In the initial sample of 1,025 adolescents, stratified by sex, anthropometric measurements were performed, as well as casual blood pressure and home blood pressure monitoring (HBPM).

WC was measured using a non-elastic measurement tape (200 cm). The cut-off points were adjusted by sex and age, and the 90th percentile was set as indicator of metabolic changes.20

Body weight was measured to the nearest 0.1 kg using an electronic, portable scale (Kratos®, 150 kg capacity), calibrated by the National Institute of Metrology, Quality and Technology (Inmetro). Height was measured to the nearest 0.1 cm using a wall-mounted stadiometer (Secca®). All measurements were performed following the World Health Organization guidelines (WHO). 21

BMI was calculated by dividing body weight (kilograms) by the square of the height (meters).22 The adolescents were classified into obese or overweight based on WHO BMI cut-off points for age and sex (WHO).23

Casual blood pressure and HBPM were measured using Omron HEM-705CP semi-automatic blood pressure monitors and different sizes of cuffs, in accordance to the 4th Task Force's recommendations.24

Four measures of casual blood pressure were taken, the first two measures when the blood pressure monitor was handed to patients, and the other two when patients returned the monitors one week later. There was a 3-min interval between measurements. The mean of the second readings was used for analysis. Blood pressure percentile was calculated using the formulas proposed by the 4th Task Force, using the MeDCal 3000 software.

Adolescents and caregivers were instructed in the use of HBPM, to take four blood pressure measures, two in the morning (between 7h and 9h) and two in the afternoon (between 18h and 19h), with a 3-5 min-interval between them. One week later, participants returned the monitors, totaling 6 days of measurements.

The diagnosis of altered blood pressure (casual or HBPM) was determined according to international guidelines. Normal blood pressure was defined as having systolic pressure below the 90th percentile and blood pressure readings below 120/80 mmHg, and altered blood pressure was defined as systolic pressure greater than the 90th percentile.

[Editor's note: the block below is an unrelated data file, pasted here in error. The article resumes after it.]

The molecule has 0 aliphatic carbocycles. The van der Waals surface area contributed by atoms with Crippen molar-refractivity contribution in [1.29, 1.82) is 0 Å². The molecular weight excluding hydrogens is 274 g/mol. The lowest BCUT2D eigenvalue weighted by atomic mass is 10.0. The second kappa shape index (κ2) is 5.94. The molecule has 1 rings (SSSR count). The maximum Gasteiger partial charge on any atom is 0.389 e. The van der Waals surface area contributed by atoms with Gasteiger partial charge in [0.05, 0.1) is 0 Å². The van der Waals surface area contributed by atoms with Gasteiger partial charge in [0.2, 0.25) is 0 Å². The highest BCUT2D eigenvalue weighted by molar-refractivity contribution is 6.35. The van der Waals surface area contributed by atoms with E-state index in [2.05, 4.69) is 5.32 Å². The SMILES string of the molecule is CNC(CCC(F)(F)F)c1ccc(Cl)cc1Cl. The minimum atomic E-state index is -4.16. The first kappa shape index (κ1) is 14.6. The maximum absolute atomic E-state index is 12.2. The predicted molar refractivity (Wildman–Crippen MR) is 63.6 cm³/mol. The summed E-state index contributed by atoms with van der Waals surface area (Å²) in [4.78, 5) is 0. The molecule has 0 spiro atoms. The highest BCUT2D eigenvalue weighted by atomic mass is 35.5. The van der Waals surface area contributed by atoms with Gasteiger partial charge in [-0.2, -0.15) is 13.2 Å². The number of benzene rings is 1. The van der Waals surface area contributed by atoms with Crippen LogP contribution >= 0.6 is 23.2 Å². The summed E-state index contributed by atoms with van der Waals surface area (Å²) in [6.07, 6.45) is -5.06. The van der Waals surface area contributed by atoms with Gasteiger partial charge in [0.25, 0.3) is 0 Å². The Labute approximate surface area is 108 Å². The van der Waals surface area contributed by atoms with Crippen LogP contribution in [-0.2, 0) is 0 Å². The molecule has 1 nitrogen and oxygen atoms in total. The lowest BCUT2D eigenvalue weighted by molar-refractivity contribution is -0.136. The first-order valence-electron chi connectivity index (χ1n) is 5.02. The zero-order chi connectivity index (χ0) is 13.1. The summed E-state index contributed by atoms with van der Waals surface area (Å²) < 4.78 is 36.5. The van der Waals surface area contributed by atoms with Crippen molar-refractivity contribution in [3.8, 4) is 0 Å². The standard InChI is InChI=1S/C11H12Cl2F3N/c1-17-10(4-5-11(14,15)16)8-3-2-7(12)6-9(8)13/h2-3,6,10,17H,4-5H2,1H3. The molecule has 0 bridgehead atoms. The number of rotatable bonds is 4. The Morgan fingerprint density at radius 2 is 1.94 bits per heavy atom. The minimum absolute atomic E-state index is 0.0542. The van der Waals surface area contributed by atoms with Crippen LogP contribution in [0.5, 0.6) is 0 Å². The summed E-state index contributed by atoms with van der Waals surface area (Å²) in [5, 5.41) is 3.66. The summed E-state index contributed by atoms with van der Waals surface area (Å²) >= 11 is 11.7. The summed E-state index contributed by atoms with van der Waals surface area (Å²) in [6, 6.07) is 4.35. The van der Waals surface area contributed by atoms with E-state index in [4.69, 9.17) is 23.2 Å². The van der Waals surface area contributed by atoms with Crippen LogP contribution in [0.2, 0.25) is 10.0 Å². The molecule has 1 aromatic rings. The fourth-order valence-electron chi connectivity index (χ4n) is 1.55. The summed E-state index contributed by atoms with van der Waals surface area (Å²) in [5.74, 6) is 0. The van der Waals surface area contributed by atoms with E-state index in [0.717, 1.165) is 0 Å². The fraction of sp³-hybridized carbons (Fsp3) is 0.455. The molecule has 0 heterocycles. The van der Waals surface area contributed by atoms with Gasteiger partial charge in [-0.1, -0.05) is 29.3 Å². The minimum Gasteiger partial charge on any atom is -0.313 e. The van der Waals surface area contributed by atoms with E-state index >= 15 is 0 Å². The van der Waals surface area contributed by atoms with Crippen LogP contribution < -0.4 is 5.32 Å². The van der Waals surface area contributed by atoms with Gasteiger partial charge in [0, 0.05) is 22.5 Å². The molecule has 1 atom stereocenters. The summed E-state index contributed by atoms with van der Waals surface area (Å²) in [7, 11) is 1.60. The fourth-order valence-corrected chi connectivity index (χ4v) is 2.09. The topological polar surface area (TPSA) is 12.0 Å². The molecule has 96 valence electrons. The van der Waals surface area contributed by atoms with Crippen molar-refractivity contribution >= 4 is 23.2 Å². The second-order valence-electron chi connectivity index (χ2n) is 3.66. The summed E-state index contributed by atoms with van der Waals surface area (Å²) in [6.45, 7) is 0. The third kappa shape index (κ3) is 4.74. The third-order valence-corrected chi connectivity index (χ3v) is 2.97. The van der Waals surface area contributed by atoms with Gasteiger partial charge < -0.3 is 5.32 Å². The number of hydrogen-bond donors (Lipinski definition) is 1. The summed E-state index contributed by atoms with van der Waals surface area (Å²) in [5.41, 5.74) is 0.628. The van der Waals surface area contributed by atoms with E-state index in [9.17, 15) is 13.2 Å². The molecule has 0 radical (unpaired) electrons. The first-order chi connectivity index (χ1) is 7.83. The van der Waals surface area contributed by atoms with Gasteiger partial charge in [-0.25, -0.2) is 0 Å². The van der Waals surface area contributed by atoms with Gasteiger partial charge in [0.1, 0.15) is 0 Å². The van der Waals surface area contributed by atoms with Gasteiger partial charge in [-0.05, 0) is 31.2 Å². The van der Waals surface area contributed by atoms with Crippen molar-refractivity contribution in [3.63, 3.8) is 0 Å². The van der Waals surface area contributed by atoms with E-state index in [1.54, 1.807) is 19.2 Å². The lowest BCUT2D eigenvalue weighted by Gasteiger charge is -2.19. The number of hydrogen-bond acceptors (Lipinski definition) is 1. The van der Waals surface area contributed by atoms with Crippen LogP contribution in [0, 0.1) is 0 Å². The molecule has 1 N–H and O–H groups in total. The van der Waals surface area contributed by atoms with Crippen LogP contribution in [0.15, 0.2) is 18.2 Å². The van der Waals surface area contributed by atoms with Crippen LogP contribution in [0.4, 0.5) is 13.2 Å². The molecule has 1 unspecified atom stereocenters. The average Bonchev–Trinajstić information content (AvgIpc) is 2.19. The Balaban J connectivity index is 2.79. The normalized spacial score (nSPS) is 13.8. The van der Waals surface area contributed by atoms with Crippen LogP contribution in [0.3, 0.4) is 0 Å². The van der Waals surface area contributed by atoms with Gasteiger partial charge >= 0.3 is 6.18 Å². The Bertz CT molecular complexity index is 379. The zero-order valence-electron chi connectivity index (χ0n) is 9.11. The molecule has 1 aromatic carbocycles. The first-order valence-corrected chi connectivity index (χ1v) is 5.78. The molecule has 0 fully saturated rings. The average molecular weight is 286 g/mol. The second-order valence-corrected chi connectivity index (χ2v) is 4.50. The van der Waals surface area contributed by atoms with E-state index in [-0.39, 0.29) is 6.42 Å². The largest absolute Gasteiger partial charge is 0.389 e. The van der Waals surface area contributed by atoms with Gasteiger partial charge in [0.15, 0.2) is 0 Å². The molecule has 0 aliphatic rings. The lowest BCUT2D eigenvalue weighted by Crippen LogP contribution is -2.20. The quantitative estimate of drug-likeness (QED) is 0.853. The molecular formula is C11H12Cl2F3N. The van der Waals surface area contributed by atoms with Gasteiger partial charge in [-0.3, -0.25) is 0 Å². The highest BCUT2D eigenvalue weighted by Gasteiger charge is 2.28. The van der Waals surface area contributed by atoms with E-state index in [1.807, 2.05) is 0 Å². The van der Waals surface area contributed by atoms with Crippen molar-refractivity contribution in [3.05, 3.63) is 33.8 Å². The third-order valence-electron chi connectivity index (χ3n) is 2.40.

Since there are no validated criteria for HBPM, we used the criteria proposed by the 4th Task Force in the study by Stergiou et al.,25 which suggests that both casual and HBPM measures should be similar in adolescents aged greater than 12 years.

Of the initial sample (n = 1,025), 198 (19.3%) adolescents had altered systolic and/or diastolic blood pressure in the casual measurement and/or HBPM, and composed the potential group for phase 2.

For sample size calculation, an error of 5% and power of 80% were fixed, considering the number of subjects with altered blood pressure (n= 198) identified from the initial sample during phase 1 of the CorAdo study. A minimum of 127 adolescents were required, and we also included 35 adolescents with normal blood pressure (controls), who were invited to the phase 2 of the study. A total of 162 adolescents completed the study (Figure 1).

Figure 1 Fluxogram of sample composition for the phase 2 of the study. 

Participants' parents or caregivers signed the informed consent form before participating in the phase 2 of the study. Adolescents who met the inclusion criteria answered a questionnaire and had their blood collected.

Sexual maturation was assessed by self-assessment, using Tanner's photographs of five sexual maturation stages.26 Children classified as prepubertal (Tanner stage I) were withdrawn from the study.

Inclusion criteria were adolescents aged from 12 to 18 years (to be completed), enrolled in public and private schools, with altered blood pressure (by casual measurement and/or HBPM), and Tanner stage ≥ 2 (pubertal stage).